The concept of green flights consists of three aspects – green departure, direct route and green approach. Separately and together, they contribute to greener flights – which benefit both airlines and passengers.
Green approaches have been developed at Stockholm Arlanda Airport in a collaboration between Swedavia, international air navigation organisations and SAS. Today they are performed at all Swedavia airports. So far, at Stockholm Arlanda it has only been possible to perform green approaches in light traffic since green and standard approaches cannot be combined in heavy traffic.
Green approach – how it works
In a green approach, there is slightly less noise as well as a reduction in fuel consumption and atmospheric emissions. A green approach means that an aircraft descends continuously from its cruising altitude to the runway. By descending continuously, the aircraft requires almost no engine thrust, thereby saving fuel and reducing emissions.
Since the computer on board an aircraft is in continuous contact with ground equipment, the entire flight can be adjusted to an exact predetermined landing time. This also means the air traffic controller and the pilot can together plan an even approach − the plane “coasts” downward instead of descending in stages, which is the standard procedure. Such an approach can save an average of 150 kg of fuel and 450 kg of carbon dioxide emissions.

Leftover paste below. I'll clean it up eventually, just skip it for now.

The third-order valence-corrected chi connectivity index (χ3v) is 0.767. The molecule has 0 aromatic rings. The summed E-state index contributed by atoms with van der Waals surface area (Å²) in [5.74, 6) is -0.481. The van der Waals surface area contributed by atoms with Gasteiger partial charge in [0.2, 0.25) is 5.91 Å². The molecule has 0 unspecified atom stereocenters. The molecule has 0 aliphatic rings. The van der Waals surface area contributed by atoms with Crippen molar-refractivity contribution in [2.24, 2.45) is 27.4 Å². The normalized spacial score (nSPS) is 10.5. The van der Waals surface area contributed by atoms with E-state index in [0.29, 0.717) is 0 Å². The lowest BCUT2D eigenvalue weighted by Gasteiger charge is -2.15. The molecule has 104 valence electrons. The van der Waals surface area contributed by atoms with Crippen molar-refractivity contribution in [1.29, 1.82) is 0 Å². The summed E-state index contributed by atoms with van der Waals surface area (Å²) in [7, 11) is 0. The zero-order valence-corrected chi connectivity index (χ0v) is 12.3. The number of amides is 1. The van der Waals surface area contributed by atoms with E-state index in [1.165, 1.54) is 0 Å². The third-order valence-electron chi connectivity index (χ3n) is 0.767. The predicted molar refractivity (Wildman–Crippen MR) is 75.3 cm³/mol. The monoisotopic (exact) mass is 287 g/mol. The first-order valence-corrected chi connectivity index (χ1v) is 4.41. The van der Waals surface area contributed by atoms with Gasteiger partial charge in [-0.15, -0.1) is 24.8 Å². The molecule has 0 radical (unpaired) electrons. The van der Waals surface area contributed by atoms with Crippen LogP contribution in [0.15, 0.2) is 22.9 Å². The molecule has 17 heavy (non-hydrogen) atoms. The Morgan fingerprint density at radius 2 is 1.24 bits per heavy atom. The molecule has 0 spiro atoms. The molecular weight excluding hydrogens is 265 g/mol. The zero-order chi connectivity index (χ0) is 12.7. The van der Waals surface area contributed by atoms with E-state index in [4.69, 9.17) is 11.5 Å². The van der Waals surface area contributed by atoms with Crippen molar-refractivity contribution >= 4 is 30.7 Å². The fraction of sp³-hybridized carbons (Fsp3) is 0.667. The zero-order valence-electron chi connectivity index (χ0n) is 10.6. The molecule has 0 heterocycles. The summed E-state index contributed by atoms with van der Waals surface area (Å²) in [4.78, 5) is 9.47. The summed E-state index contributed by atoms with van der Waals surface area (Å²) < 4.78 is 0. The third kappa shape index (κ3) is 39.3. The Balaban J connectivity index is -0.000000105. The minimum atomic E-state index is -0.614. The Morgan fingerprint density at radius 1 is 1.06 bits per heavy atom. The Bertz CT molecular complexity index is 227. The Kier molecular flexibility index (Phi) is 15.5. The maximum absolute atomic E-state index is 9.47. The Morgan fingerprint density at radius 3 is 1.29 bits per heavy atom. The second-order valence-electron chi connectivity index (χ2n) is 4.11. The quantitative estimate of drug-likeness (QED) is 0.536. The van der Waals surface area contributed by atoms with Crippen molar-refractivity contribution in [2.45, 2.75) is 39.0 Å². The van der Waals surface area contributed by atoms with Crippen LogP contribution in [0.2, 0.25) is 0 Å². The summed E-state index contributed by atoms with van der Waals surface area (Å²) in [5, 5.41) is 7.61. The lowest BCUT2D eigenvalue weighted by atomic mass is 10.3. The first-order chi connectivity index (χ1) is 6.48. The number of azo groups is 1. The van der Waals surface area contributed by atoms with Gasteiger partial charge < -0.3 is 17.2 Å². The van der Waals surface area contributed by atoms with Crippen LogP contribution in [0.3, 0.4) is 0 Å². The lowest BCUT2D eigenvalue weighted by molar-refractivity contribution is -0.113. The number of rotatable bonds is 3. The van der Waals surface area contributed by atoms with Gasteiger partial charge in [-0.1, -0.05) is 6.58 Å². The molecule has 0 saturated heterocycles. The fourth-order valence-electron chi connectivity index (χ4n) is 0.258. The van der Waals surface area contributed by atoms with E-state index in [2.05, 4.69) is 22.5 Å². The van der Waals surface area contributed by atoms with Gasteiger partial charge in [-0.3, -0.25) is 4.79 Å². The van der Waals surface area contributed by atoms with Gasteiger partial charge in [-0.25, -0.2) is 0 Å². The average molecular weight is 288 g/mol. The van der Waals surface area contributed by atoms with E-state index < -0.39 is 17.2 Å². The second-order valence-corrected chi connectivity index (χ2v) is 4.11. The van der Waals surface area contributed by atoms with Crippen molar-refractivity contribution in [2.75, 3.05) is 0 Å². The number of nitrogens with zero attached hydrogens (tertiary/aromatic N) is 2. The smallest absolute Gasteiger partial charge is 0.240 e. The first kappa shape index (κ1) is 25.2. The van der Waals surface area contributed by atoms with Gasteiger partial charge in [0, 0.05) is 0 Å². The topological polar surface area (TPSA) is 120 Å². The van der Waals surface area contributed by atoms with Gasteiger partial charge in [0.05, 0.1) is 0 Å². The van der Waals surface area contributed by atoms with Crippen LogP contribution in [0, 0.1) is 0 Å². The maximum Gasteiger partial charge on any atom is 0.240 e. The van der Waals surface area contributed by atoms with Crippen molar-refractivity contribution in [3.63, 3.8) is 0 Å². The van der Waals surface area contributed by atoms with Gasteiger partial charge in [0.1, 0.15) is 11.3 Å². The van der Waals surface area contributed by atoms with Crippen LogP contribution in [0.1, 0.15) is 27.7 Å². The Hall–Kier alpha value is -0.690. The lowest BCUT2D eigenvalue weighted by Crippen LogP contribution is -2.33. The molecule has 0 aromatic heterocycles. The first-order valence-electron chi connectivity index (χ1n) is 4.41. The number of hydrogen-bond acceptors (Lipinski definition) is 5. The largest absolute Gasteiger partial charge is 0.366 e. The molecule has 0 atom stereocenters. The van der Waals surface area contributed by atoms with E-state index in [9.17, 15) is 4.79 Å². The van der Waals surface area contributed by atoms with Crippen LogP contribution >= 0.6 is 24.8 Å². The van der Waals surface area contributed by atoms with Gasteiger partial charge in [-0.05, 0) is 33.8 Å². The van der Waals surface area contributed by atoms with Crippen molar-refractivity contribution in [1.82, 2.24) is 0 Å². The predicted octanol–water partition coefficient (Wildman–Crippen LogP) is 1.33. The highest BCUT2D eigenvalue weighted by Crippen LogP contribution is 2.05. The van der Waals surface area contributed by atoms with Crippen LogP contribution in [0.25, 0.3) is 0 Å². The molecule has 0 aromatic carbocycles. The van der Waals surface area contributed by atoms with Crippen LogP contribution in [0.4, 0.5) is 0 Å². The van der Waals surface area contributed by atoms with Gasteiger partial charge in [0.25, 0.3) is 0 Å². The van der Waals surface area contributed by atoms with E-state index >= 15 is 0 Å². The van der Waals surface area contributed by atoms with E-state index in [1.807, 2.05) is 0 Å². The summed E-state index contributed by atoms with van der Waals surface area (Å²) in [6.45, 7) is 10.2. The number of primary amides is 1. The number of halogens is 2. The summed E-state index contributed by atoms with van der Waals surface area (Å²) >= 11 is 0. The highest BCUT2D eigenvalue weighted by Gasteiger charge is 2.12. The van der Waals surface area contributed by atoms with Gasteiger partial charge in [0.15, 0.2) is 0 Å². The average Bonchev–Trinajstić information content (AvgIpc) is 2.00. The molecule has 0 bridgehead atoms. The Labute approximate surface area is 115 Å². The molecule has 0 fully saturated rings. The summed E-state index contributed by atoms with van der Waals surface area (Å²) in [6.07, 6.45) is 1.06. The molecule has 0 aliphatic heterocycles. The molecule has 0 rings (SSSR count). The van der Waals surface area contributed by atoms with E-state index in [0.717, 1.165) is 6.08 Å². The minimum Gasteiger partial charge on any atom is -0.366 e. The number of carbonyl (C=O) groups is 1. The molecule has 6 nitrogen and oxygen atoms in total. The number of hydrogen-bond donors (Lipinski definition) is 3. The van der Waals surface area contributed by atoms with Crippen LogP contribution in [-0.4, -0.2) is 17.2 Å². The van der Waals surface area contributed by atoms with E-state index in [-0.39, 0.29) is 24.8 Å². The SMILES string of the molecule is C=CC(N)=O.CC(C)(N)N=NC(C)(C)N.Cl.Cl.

Green Connection – shorter flight paths
Swedavia took part in the project Green Connection, which was completed in 2012. In the project, which was aimed at optimising and shortening all flight paths, trials were conducted in which the flight path between Stockholm Arlanda and Göteborg Landvetter was shortened using modern satellite-based technology. The flights involved in the project generated a savings of at least 130 kg of carbon dioxide per flight. The shorter flight path remains in place and is still used today.
Green departures entail a reduced environmental impact during the departure stage by optimising ground movements and the operating of engines on the ground and by using the most efficient departure possible en route to cruising altitude. By planning take-off when the aircraft is still at the gate, the engines only need to be started when it is known that the aircraft will not need to queue en route to the take-off runway. When the aircraft takes off, engine thrust is optimised all the way to cruising altitude, which means fuel is saved.